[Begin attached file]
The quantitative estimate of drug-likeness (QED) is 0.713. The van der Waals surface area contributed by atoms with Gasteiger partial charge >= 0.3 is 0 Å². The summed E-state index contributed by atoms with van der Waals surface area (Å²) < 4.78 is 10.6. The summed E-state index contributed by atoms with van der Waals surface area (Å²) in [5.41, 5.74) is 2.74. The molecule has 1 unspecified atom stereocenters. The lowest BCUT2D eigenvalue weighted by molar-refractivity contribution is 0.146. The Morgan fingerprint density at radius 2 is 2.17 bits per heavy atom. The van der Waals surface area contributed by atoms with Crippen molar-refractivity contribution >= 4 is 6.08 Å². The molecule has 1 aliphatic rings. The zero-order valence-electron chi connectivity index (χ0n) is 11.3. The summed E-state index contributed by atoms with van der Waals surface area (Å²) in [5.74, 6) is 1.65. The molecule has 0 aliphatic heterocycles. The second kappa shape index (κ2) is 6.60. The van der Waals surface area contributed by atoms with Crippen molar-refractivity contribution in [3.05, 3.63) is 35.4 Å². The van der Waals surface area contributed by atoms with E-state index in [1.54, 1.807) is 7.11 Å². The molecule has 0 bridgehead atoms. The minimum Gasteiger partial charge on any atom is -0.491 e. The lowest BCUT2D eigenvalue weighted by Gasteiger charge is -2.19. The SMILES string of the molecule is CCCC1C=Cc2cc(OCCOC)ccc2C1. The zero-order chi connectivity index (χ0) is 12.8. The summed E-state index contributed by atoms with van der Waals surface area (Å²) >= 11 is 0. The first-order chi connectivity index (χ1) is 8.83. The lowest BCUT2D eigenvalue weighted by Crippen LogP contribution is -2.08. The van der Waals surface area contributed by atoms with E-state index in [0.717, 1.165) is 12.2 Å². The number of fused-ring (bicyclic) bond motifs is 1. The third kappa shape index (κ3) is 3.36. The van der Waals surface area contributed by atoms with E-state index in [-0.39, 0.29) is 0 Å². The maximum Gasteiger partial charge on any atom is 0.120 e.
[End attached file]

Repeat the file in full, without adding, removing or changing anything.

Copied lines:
The quantitative estimate of drug-likeness (QED) is 0.713. The van der Waals surface area contributed by atoms with Gasteiger partial charge >= 0.3 is 0 Å². The summed E-state index contributed by atoms with van der Waals surface area (Å²) < 4.78 is 10.6. The summed E-state index contributed by atoms with van der Waals surface area (Å²) in [5.41, 5.74) is 2.74. The molecule has 1 unspecified atom stereocenters. The lowest BCUT2D eigenvalue weighted by molar-refractivity contribution is 0.146. The Morgan fingerprint density at radius 2 is 2.17 bits per heavy atom. The van der Waals surface area contributed by atoms with Crippen molar-refractivity contribution >= 4 is 6.08 Å². The molecule has 1 aliphatic rings. The zero-order valence-electron chi connectivity index (χ0n) is 11.3. The summed E-state index contributed by atoms with van der Waals surface area (Å²) in [5.74, 6) is 1.65. The molecule has 0 aliphatic heterocycles. The second kappa shape index (κ2) is 6.60. The van der Waals surface area contributed by atoms with Crippen molar-refractivity contribution in [3.05, 3.63) is 35.4 Å². The van der Waals surface area contributed by atoms with E-state index in [1.54, 1.807) is 7.11 Å². The molecule has 0 bridgehead atoms. The minimum Gasteiger partial charge on any atom is -0.491 e. The lowest BCUT2D eigenvalue weighted by Gasteiger charge is -2.19. The SMILES string of the molecule is CCCC1C=Cc2cc(OCCOC)ccc2C1. The zero-order chi connectivity index (χ0) is 12.8. The summed E-state index contributed by atoms with van der Waals surface area (Å²) >= 11 is 0. The first-order chi connectivity index (χ1) is 8.83. The lowest BCUT2D eigenvalue weighted by Crippen LogP contribution is -2.08. The van der Waals surface area contributed by atoms with E-state index in [0.717, 1.165) is 12.2 Å². The number of fused-ring (bicyclic) bond motifs is 1. The third kappa shape index (κ3) is 3.36. The van der Waals surface area contributed by atoms with E-state index in [-0.39, 0.29) is 0 Å². The maximum Gasteiger partial charge on any atom is 0.120 e.